In addition to inputs from current and voltage monitoring circuits 70 and 72, logic circuit board 52 is typically coupled to a number of input and output channels, designated generally by reference numeral 79. Central processing circuit 78 uses channels 79 to receive incoming signals from interface 20 and from such external elements as start and stop circuits, reverse and jog switches, and the like, and to output display data for display 24. Input and output signals through channels 79 are preferably communicated to central processing circuit 78 via an interface circuit 80 that includes opto-isolation for protecting control circuit 34 from power surges. Moreover, central processing circuit 78 receives input signals through one or more ports 84. For example, one such port 84 may be coupled to a potentiometer (not shown) for generating and supplying controller 10 with a target or desired drive signal frequency or motor output speed. Other ports 84 may be provided for various programming and control interface devices, such as a hand-held human interface module (not shown) or remote digital computer link. One or more output or monitoring ports 86 are preferably linked to central processing circuit 78, along with appropriate analog circuitry, for selectively monitoring the various operating parameters of controller 10, such as the desired and actual drive signal frequency or motor speed. Interface circuitry, designated generally at 82, is provided for isolating and conditioning the signals communicated to and from central processing circuit 78 through ports 84 and 86.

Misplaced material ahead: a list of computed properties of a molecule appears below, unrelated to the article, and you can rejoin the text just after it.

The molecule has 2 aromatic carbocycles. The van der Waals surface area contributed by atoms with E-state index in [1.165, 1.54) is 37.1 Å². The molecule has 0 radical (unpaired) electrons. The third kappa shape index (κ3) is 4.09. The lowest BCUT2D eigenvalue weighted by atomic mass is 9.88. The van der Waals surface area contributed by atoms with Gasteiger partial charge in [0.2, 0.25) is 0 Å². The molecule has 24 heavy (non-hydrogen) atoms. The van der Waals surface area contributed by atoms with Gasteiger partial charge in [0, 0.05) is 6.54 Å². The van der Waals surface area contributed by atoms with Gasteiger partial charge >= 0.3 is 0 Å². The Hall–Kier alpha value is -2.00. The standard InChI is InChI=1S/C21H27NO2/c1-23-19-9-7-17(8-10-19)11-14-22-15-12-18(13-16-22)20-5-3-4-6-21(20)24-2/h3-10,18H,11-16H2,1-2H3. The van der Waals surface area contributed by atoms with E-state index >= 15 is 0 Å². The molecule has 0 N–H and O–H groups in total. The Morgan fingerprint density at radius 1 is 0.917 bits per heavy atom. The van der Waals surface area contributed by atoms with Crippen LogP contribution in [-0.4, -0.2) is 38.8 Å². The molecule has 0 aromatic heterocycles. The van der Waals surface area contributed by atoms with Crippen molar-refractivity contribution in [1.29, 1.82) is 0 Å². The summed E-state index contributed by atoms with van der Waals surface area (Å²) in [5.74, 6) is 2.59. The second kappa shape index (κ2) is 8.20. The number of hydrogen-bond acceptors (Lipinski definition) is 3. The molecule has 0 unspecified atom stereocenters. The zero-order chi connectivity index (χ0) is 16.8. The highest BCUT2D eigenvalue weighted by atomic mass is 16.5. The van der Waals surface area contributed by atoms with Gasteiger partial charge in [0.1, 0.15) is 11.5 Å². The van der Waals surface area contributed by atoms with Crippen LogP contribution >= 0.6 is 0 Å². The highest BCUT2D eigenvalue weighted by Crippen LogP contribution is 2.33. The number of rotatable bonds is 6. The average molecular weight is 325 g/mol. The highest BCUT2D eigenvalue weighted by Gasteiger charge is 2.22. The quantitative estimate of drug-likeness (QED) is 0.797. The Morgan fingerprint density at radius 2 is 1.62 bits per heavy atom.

The principal functional elements of the circuits included in power substrate module 48 are illustrated schematically in FIG. 4. As shown, rectifying circuit 56 includes a plurality of diodes 88 coupled to input terminals 28, 30, 32 and to the high and low sides 62, 64 of DC bus 60 to form a full wave rectifier. Switching circuit 68 includes a switching device 90, such as an IGBT, and a diode 92. Brake resistor terminal 34 is coupled between switching device 90 and diode 92, while second brake resistor terminal 36 is coupled to the high voltage side 62 of DC bus 60. Switching device 90 is coupled to central processing circuit 78 through drive command circuit 76 and responds to switching signals from circuit 78 to permit current flow from the high voltage side 62 of DC bus 60, through an external resistor coupled to terminals 34 and 36 to the low voltage side 64 of DC bus 60. Thus, central processing circuit 78 can apply dynamic braking of motor M by actuation of switching device 90.